My mouth was dry. I smiled as much as I could. I wouldn’t be surprised my gums and molars were all exposed. I would probably looked like the Joker. Finally the hymn was over. The solemn silence came back again.
We walked towards the exit while I heard a distant and reverent voice saying “thank you, elders.” “Hurry up!” I told everyone in my mind. I wished everyone would be able to hear my thoughts. I wanted to exit quickly. I wanted to disappear and be released from all those eyes. But since I was one of the first to enter, I would be one of the last to exit. Those faces kept looking at me. Some with a more relaxed smile and some others with friendly smiles. There was even one young man who was saying goodbye to me with his hand and a gesture of approval.
I kept walking trying to show a confident and smiley attitude. I looked at the open door in front of me that let a bright sunlight coming in. The line of missionaries was moving slow, very slow, especially near the door. I even had to stop for a second to wait for the missionaries in front of me to continue moving. One by one the missionaries were disappearing behind the door into the shining outdoor. Walk towards the light. Ah, the tunnel at the end. That would be my way of dying. I wanted to be swallowed up by that light and with it, I would have my rest and relief.
Finally I crossed the door. Once outside in plain light we were the same again. The noise of missionaries chatting, people outside, and the routine came back. The missionaries quickly spread out in pairs towards the school’s exit. I was still very confused. I asked someone, “Why nobody sang when we got in? Weren’t we suppose to have entered singing?” Then someone said, “no, elder. When you went to talk to your teacher someone else came to change the instructions. You saw we didn’t have time to explain it to you because we entered so quickly.”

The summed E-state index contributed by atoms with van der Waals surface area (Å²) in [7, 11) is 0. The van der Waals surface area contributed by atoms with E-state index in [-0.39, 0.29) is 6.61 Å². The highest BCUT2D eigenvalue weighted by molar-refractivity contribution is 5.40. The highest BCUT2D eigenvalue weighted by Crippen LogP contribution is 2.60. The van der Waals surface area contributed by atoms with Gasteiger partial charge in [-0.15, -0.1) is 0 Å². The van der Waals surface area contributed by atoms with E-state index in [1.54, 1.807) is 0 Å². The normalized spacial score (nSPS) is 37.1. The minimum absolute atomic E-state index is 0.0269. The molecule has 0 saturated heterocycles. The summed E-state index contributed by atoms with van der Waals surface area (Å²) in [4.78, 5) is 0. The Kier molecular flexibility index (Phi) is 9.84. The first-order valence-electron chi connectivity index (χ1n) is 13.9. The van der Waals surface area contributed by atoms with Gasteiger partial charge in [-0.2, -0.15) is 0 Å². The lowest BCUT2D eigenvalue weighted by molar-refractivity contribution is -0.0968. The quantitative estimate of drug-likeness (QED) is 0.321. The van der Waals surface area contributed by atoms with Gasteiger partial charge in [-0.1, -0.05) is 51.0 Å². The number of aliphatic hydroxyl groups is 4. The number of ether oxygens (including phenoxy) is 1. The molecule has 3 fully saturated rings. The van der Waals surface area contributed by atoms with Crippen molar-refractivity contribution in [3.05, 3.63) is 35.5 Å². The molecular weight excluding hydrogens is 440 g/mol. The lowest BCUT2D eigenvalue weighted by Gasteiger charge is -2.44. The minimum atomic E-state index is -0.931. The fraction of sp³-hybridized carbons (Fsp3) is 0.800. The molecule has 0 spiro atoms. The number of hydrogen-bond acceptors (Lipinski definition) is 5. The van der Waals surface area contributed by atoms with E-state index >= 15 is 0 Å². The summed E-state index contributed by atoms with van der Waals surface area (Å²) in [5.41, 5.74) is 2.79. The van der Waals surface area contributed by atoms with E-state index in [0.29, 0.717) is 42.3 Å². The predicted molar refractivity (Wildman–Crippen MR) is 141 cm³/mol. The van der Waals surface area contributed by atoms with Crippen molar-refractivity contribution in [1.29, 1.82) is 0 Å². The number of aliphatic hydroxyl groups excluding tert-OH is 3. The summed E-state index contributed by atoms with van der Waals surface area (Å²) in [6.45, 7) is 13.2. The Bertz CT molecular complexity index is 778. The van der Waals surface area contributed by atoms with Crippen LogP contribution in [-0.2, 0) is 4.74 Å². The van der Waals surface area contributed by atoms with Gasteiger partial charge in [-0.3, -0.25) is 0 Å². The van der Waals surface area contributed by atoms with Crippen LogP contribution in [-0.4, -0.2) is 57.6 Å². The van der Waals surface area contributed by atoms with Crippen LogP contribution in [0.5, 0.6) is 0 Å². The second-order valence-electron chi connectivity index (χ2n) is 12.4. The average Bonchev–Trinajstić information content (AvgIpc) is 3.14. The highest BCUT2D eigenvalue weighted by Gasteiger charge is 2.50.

Oh, how embarrassing! Definitely one of the most embarrassing moments of my life. As a matter of fact, I have many more, but I remembered this thanks to another “musical failure”. It was on Mothers’ Day (May 10, 2015). The bishop of my former ward (congregation) called me and invited me to sing during his sacrament meeting. It would be dedicated to the mothers of the ward. He asked me to sing O My Father (the lyrics talk about a heavenly mother). I invited two more people to sing with me, but with two days in advance, no music, and not much practice, I forgot my note and the hymn was a disaster during the presentation.
I ended the hymn sweating a lot. We sat at the far back of all the audience. I was embarrassed and I remembered similar experiences such as the one I just shared with you when I was a missionary.
If you want to see the lyrics or listen to any of the hymns I mentioned here, click on any of the options below.
- Read the lyrics of O My Father
- Download the music of O My Father (mp3 file from lds.org)
- Read the lyrics of Called to Serve
- Download the music of Called to Serve (mp3 file from lds.org)
And my lessons are, if you are a leader or organizer, plan things with time in advance to avoid changes at the last minute. If you receive instructions, don’t leave your post. If you leave, you may find things very different when you come back. Or in any case, get an update of any change, or just be prepared to sing alone 😉
So now you tell me. Have you ever had a similar experience? Or, what has been one of your most embarrassing stories or experiences? You can share it here in this blog so others can read it in the comments section. Scroll down. I would love to hear your story 🙂
You may want to read: The Day I Went Missing.